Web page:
On Monday, Starbucks joined the growing number of companies who have committed to banning plastic straws from their franchises, announcing an end goal to cut out the single-use plastic product by 2020.
The company claims this change will eliminate 1 billion straws from circulation every single year, CNN reports.
This is a big step in the campaign to end the use of straws, which contribute considerably to ocean pollution and marine life.
Not only companies are joining the charge—entire governments have begun to ban straws, hoping it will lead to a cultural shift that includes an awareness of the pollution caused by single-use plastic.
There is some debate in the move to ban straws when it comes to considering the needs of people with disabilities.
Many people with limited mobility or other issues depend on the availability of straws and their ease of use for daily purposes like eating, drinking, and taking medications. Activists ask that instead of calling for an overall ban, alternatives be considered.
The call to ban plastic straws without an affordable alternative for consumers has been criticized for a lack of consideration, but a giant brand like Starbucks getting on board might be a sign to factories that developing a plan for an affordable replacement is long overdue.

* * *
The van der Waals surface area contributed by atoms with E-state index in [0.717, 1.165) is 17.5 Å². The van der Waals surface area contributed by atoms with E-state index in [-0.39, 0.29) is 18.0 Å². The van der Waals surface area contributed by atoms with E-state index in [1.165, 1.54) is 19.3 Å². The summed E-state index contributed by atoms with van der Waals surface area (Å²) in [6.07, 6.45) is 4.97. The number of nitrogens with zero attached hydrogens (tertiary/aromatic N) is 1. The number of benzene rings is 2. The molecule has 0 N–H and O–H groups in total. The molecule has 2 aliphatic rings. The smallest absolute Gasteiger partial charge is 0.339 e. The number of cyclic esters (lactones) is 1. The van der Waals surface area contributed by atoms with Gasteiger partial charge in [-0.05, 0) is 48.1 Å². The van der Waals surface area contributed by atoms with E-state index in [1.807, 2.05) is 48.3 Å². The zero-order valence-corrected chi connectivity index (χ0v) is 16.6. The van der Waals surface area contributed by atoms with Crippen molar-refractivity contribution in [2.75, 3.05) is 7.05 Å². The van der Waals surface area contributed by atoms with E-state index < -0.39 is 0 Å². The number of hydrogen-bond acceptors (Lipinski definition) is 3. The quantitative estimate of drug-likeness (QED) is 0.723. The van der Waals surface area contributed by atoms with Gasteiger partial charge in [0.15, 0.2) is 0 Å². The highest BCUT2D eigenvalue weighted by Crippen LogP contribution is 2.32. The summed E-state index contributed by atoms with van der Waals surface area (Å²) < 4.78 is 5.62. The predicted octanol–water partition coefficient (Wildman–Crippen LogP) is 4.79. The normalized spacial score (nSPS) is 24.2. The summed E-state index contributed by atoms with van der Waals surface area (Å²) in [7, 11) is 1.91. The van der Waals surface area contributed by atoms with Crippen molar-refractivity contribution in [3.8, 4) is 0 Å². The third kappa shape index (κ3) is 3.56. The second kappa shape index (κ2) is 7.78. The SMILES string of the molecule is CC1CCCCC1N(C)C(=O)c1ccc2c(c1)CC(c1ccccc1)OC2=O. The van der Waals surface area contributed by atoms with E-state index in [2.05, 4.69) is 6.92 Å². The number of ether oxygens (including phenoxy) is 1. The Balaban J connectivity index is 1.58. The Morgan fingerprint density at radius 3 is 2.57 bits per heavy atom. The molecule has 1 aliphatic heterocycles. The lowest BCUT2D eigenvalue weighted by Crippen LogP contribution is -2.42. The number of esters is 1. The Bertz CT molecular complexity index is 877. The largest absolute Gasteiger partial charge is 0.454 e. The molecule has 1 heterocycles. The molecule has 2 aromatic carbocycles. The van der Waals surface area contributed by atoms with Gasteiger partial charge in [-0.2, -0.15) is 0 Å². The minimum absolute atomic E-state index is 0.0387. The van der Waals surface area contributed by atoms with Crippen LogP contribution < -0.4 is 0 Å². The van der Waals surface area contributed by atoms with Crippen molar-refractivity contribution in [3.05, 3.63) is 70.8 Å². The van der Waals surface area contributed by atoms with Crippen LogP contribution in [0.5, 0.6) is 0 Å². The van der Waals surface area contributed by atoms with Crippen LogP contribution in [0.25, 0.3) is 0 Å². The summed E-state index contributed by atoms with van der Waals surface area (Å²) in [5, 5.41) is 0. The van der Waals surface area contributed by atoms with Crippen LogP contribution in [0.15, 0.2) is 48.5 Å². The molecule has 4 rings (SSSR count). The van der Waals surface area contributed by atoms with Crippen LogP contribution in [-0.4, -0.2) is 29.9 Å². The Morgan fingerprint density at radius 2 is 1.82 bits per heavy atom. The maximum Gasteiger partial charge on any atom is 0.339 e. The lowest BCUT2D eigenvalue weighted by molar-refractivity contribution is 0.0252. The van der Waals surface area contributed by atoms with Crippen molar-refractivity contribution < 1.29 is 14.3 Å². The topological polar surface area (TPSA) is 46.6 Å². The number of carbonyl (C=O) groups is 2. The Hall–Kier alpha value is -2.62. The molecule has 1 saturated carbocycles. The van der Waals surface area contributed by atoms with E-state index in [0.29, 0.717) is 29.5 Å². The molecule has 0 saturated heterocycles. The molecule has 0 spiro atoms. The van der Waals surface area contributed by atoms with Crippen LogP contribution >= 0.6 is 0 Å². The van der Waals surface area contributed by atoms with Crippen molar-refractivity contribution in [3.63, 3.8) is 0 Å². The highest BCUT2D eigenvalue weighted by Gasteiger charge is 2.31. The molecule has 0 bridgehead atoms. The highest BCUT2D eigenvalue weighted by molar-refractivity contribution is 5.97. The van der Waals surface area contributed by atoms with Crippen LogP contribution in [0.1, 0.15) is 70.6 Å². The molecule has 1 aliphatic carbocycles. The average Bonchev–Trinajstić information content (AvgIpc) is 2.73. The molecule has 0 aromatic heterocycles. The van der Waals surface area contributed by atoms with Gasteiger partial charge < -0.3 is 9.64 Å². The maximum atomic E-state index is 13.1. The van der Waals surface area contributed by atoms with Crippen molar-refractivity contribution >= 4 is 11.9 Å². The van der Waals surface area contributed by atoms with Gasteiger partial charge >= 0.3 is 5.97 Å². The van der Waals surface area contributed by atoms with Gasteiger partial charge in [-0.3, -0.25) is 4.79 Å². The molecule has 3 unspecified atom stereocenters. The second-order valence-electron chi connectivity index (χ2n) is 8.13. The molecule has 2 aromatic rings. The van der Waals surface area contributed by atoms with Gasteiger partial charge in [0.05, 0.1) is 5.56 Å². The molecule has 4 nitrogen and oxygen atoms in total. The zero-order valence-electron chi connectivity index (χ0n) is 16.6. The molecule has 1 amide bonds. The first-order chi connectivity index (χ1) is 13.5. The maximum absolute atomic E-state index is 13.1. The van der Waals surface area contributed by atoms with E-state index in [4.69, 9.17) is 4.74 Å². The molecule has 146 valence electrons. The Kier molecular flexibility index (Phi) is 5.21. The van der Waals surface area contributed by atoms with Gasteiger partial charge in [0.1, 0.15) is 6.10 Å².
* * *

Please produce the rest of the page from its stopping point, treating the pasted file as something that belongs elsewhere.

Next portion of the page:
Starbucks has the reach to make entire design changes to its production line that will make the straws unnecessary. Their flat plastic lids will be phased out and replaced with a raised lip, similar to a sippy cup.
They will in fact offer straws made from paper or compostable plastic for their Frappuccino line and it's signature dome lid. Those sorts of straws will also be available upon request.
The switch will begin in Vancouver, Canada, and Seattle this Fall to test the success of the new designs, then gradually replace their old straw system over the next two years.
In a statement to CNN, CEO Kevin Johnson says the franchise considers the straw ban a "significant milestone" for the company, which has been working towards a number of sustainability efforts.
In March, the company opened up a contest with a $10 million reward to anyone who could come up with a compostable cup that could be affordably mass-produced.
According to Ecowatch, Starbucks uses 4 billion cups on an annual basis. At $10 million, an environmentally sustainable replacement would be a steal.
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